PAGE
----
PalestineRemembered About Us Oral History العربية
Menu Pictures Zionist FAQs Looting 101 Maps Satellite View Search Donate Contact Us Looting 101 العربية
About Us Zionist FAQ Conflict 101 Pictures Maps Zionist Quotes Zionism 101 R.O.R. 101 Oral History Site Members

Two Community Problems (Zionist and Palestinian) in Palestine before 1948 (Nakba): (a) The Jerusalem Municipality Problem. British Mandate: A Survey of Palestine: Volume II - Page 933. Chapter XXII: Community And Religious Affairs: section 9

Prev   Next
Click to enlarge

British Mandate: A Survey of Palestine


The above documents, article, interviews, movies, podcasts, or stories reflects solely the research and opinions of its authors. makes its best effort to validate its contents.


Post Your Comment


128. The cost of the additional staff, stationery, printing machines and other equipment necessitated by the official use of three languages is considerable and in the courts the trial of cases is protracted thereby.

Section 9.


129. This section is included in this survey so as to illustrate, by reference to two instances, the class of problem with which the Administration is faced to which the key appears to be the establishment by mutual goodwill of a modus vivendi between Arabs and Jews.

(a) The Jerusalem Municipality problem.

130. Prior to the establishment on the 11th July, 1945, of a Commission to perform the duties of the Municipal Council of Jerusalem, the Jerusalem Municipality was administered by a Council consisting of six Arabs and six Jews elected in accordance with the provisions of the Municipal Corporations Ordinance, 1934. The number of twelve councillors was prescribed by the first schedule to the Ordinance. One of the councillors was appointed by the High Commissioner as mayor and two as deputy mayors in accordance with sections 50 and 51 of the Ordinance.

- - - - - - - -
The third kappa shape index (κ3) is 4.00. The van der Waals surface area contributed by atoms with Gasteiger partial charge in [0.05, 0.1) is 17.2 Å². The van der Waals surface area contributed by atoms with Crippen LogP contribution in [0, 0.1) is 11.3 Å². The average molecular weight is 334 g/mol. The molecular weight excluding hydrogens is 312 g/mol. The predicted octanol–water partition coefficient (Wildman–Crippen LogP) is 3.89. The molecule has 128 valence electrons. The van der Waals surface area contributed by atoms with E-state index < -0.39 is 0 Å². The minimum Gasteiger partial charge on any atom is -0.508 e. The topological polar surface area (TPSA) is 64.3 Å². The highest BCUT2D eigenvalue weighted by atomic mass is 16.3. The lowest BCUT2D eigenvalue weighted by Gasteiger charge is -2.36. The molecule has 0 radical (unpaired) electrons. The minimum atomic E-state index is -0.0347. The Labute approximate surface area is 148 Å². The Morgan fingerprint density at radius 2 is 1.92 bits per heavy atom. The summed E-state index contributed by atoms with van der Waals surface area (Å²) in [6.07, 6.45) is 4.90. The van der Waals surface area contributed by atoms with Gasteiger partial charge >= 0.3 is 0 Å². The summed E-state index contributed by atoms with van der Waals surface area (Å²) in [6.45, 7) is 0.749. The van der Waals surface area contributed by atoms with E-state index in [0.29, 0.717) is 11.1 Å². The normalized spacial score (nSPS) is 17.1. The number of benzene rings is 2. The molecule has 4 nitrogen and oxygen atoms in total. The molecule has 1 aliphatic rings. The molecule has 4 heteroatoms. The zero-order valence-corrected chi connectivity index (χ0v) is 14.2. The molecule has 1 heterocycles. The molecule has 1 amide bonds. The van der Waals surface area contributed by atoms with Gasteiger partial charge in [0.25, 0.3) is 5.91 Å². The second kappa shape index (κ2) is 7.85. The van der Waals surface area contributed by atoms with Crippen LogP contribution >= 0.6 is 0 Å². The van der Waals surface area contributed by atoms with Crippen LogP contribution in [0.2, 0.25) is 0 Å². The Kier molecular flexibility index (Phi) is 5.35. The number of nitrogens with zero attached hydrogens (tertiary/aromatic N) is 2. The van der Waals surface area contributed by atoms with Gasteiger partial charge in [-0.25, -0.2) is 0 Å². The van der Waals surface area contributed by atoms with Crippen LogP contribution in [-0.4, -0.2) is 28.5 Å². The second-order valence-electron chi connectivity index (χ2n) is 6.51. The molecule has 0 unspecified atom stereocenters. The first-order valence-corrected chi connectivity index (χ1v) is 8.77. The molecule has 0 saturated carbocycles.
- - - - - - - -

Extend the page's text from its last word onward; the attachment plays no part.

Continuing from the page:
131. Following the continuation of practice during the Ottoman regime, under the mandatory administration the mayor has always been appointed from among Moslem councillors. One Jewish and one Arab Christian deputy mayor have also been appointed. With the intensification of racial feeling in Palestine, however, there have been indications in recent years that the Jews would contest the appointment of a Moslem •mayor on the ground that they formed a majority of the inhabitants of the city and were accordingly entitled to the appointment of a Jewish mayor. That the Jews do in fact form a majority has never been seriously contested.

132. The Arabs, for their part, claimed that the succession of Moslem mayors, since the formation of the Jerusalem Municipality under the Ottoman Municipal Law of 1877, has established a binding precedent. Moreover, Jerusalem is one of the Holy Cities of Islam which has been administered in one form or another by Moslems since the Caliph Omar Ibn Al Khattab received the surrender of the city in 638 A.D. (except for the interval during the Crusades between 1099 and 1187). The Arabs therefore